"Jim offers something that is almost impossible to find online: a truly one-of-a-kind resource. His information about Dynamic Symmetry is meticulously researched and comes from a place of knowledge and genuine interest, not sales, as so many educational sites do. Reading his surprisingly accessible work has helped me to grow artistically in a deliberate and satisfying way. I return to Dynamic Symmetry Art regularly and always learn something new." - Rebecca Isenhart
"The information provided in The Art of Composition: A Dynamic Symmetry User's Guide for the Modern Artist has been a tremendous resource for me as an artist and photographer. My photography work has improved tremendously, and all of my clients agree! I'll continue to share this user's guide with all of my peers and other creative artists." - Zine Massey
"I just graduated from the BFA in Graphic Design at the Federal University of Pernambuco, in Brazil, and one of the chapters of my monograph was about composition. As a motion designer, the proper layout of elements is a very important phase in my creative process, so any tool that helps with making decisions on that is very valuable. What I love about your studies is that it's full of images and resources, it's a gold mine in my opinion. Thanks for providing so much information at an affordable price." - Eveline Falcão
"The Art of Composition: A Dynamic Symmetry User's Guide for the Modern Artist deserves to be a physical book in Barnes & Noble & on my coffee table!" - Elliot McGucken
"The Art of Composition: A Dynamic Symmetry User's Guide for the Modern Artist is, without a doubt, one of the most comprehensive e-books ever written on the topic of design in art. Whether you're a beginner, intermediate, or advanced art/photography student, this user's guide is indispensable. I recommend it to all of my artists and photographers and have it linked to my website The Artist Angle." - Jennifer Finley "Though I am not a newcomer to photography, I am far from being a professional. So too, it has only been in the past few months that I discovered dynamicsymmetryart.com. I was transformed from being concerned with camera equipment, f-stops, shutter speed, ISO to considering how I would apply the principles of classical art training to my photography.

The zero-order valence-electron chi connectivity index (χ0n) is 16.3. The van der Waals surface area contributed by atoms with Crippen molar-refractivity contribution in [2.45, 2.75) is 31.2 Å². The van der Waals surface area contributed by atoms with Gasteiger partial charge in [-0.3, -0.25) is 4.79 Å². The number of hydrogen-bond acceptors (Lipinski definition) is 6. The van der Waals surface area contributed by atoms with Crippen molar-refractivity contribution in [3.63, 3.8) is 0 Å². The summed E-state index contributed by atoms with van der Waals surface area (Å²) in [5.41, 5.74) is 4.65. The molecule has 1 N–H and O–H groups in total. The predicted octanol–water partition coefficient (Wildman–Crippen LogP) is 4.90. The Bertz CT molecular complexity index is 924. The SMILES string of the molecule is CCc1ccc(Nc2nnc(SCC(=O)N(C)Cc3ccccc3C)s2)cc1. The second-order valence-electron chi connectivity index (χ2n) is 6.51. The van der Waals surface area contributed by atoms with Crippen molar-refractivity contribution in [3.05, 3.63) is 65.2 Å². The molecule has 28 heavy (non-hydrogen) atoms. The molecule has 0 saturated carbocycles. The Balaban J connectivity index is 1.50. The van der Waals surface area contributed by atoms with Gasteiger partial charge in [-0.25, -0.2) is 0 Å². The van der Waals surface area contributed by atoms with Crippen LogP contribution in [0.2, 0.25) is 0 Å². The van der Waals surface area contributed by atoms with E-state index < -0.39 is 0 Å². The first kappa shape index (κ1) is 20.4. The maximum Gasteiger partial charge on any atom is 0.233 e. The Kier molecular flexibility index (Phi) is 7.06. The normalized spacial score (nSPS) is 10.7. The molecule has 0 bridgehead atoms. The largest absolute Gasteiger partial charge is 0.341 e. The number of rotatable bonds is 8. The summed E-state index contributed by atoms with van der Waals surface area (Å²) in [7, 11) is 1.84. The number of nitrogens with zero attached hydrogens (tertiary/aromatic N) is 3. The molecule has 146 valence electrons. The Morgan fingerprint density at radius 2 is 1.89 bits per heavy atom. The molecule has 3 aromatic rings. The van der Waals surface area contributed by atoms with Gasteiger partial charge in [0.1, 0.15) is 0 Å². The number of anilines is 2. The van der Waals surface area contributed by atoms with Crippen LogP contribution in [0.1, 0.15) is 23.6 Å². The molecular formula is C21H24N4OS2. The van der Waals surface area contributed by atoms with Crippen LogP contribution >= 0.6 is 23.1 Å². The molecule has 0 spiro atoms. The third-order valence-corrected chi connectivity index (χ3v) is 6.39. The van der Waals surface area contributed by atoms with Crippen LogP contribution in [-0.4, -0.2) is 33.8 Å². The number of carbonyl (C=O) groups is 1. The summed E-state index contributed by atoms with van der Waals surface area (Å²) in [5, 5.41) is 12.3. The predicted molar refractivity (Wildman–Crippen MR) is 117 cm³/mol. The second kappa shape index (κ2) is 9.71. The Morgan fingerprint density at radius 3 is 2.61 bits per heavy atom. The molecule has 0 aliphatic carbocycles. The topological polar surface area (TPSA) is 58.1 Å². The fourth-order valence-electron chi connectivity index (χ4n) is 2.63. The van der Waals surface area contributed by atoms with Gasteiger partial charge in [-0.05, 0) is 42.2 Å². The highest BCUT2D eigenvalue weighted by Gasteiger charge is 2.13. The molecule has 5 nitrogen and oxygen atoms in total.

As I began reading about the old world masters, including da Vinci, Degas, Rembrandt, and Renoir, I learned that Dynamic Symmetry structurally changed paintings from being passive to active and dynamic. Furthermore, I didn’t realize that a small, yet renowned, group of photographers were well known for using Dynamic Symmetry in their photographs of city life and people. My journey began by reading. The Dynamic Symmetry Art website has numerous resources that gave me a crash course in art and composition. I had to learn about the visual properties of different kinds of rectangles and how each can be divided into compositional elements. Then I began using the Dynamic Symmetry grid overlays in Lightroom to analyze and crop my photos. I have found dynamicsymmetryart.com extremely beneficial, and it has contributed immensely with my efforts to improve as a photographer. Thank you for your commitment to art and art education." - Warren Wish
"With the passing of Myron Barnstone, we lost a great resource on the application of the Rectangles of the Masters and the Golden Section in creating art. But the website dynamicsymmetryart.com is carrying on that work Myron so thoroughly believed in and taught. Dynamic Symmetry can be used in the simplest of ways as well as being infinitely complex if one desires. Great minds such as Leonardo da Vinci recognized the power that this compositional tool offers. Dynamicsymmetryart.com is an amazing reference for artists who are open to exploring the benefits of using Dynamic Symmetry in their work. It applies to all the arts and resonates at a primal level of understanding harmony and beauty. Much thanks to James Cowman for his dedication to furthering this information to the public." - Master Artist and Teacher, Dot Bunn, Red Stone Farm Studio